When we run our video bootcamps, we try and emphasize the need to use the camera to create a sense of intimacy - to try and have the viewer feel that they are 'in the moment' that is being filmed, as opposed to 'watching the moment' from a distance.
A great deal of this ability to create intimacy on the screen is a function of working with smaller and less obtrusive cameras - particularly phones.
I often like to look backward to what a new generation of photo journalists were able to do with Leicas in the 1930s nd 1940s, creating an entirely new kind of photo journalism, one that was manifest in both Life Magazine and Magnum.
However, a revolutionary Soviet filmmaker named Dziga Vertov (his actual name was David Abelevich Kaufmann) and his wife Elizabeta Svilova were on the cutting edge of this kind of approach to filmmaking in the 1920s, at the very birth of cinema.
You can read all about it on wikipedia, and below is a link to the complete work, which requires a bit of patience, as it is without sound, and we are accustomed to far faster moving stories, but view it as an interesting historical document and put it in the context of 1929!
The highlights that make this so interesting:
Vertov's feature film, produced by the film studio VUFKU, presents urban life in the Soviet cities of Kiev, Kharkov, Moscow and Odessa. It has no actors. From dawn to dusk Soviet citizens are shown at work and at play, and interacting with the machinery of modern life. To the extent that it can be said to have "characters," they are the cameramen of the title, the film editor, and the modern Soviet Union they discover and present in the film.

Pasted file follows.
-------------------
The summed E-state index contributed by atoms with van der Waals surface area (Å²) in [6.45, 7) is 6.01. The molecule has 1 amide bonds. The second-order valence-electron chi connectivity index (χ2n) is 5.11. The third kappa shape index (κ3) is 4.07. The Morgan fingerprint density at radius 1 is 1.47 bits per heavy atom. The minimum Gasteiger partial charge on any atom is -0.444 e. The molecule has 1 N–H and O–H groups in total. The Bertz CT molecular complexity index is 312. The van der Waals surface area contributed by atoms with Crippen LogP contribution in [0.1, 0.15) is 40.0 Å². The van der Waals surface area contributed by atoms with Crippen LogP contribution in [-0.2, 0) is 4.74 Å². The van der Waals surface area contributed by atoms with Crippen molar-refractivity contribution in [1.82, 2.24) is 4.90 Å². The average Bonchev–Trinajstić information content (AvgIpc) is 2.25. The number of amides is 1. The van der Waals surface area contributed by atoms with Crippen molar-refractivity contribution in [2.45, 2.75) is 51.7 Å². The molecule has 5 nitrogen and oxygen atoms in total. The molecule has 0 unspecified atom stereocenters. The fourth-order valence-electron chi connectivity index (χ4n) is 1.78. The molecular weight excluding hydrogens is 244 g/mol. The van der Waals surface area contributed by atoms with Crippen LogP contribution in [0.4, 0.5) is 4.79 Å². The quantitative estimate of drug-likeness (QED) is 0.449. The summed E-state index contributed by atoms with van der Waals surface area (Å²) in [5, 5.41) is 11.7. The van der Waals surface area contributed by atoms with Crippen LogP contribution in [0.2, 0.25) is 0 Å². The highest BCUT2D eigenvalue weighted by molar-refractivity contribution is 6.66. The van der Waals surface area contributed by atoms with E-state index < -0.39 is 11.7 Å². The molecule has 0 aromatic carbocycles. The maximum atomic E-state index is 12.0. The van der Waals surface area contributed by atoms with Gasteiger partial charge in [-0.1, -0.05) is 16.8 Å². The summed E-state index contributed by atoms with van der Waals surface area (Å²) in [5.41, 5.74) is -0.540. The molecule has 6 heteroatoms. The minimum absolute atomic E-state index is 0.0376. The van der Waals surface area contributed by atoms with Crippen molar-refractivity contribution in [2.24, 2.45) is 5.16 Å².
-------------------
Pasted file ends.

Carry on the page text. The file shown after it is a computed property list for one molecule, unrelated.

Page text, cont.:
Man with a Movie Camera is famous for the range of cinematic techniques Vertov invented, deployed or developed, such as double exposure, fast motion, slow motion, freeze frames, match cuts, jump cuts, split screens, Dutch angles, extreme close-ups, tracking shots, reversed footage, stop motion animations and self-reflexive visuals (at one point it features a split-screen tracking shot; the sides have opposite Dutch angles).
Man with a Movie Camera was largely dismissed upon its initial release; the work's quick-cut editing, self-reflexivity, and emphasis on form over content were all subjects of criticism. In the British Film Institute's 2012 Sight & Sound poll, however, film critics voted it the eighth greatest film ever made, and the work was later named the best documentary of all time in the same magazine.